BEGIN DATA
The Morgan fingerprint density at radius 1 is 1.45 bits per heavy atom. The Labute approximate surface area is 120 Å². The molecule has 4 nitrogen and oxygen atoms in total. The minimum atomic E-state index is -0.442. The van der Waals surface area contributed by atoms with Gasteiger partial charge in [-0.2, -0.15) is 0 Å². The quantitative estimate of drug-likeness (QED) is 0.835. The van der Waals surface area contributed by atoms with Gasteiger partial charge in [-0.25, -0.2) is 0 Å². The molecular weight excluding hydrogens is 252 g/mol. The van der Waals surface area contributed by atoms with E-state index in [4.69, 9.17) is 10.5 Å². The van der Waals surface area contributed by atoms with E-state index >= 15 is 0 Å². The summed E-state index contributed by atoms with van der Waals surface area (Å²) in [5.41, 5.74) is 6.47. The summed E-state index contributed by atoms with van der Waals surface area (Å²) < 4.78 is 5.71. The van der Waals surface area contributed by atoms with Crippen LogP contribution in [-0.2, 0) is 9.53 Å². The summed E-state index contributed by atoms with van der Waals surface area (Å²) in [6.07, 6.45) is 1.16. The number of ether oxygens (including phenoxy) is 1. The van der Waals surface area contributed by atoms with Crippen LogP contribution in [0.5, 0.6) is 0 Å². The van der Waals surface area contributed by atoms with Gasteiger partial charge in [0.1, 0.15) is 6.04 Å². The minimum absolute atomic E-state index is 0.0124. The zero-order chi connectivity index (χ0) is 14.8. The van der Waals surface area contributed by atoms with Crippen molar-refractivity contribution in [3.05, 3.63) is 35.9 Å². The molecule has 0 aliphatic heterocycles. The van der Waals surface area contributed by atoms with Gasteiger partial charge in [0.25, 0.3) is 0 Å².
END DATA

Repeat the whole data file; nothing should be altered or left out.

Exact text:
The Morgan fingerprint density at radius 1 is 1.45 bits per heavy atom. The Labute approximate surface area is 120 Å². The molecule has 4 nitrogen and oxygen atoms in total. The minimum atomic E-state index is -0.442. The van der Waals surface area contributed by atoms with Gasteiger partial charge in [-0.2, -0.15) is 0 Å². The quantitative estimate of drug-likeness (QED) is 0.835. The van der Waals surface area contributed by atoms with Gasteiger partial charge in [-0.25, -0.2) is 0 Å². The molecular weight excluding hydrogens is 252 g/mol. The van der Waals surface area contributed by atoms with E-state index in [4.69, 9.17) is 10.5 Å². The van der Waals surface area contributed by atoms with E-state index >= 15 is 0 Å². The summed E-state index contributed by atoms with van der Waals surface area (Å²) in [5.41, 5.74) is 6.47. The summed E-state index contributed by atoms with van der Waals surface area (Å²) < 4.78 is 5.71. The van der Waals surface area contributed by atoms with Crippen LogP contribution in [-0.2, 0) is 9.53 Å². The summed E-state index contributed by atoms with van der Waals surface area (Å²) in [6.07, 6.45) is 1.16. The number of ether oxygens (including phenoxy) is 1. The van der Waals surface area contributed by atoms with Crippen LogP contribution in [0.5, 0.6) is 0 Å². The van der Waals surface area contributed by atoms with Gasteiger partial charge in [0.1, 0.15) is 6.04 Å². The minimum absolute atomic E-state index is 0.0124. The zero-order chi connectivity index (χ0) is 14.8. The van der Waals surface area contributed by atoms with Crippen molar-refractivity contribution in [3.05, 3.63) is 35.9 Å². The molecule has 0 aliphatic heterocycles. The van der Waals surface area contributed by atoms with Gasteiger partial charge in [0.25, 0.3) is 0 Å².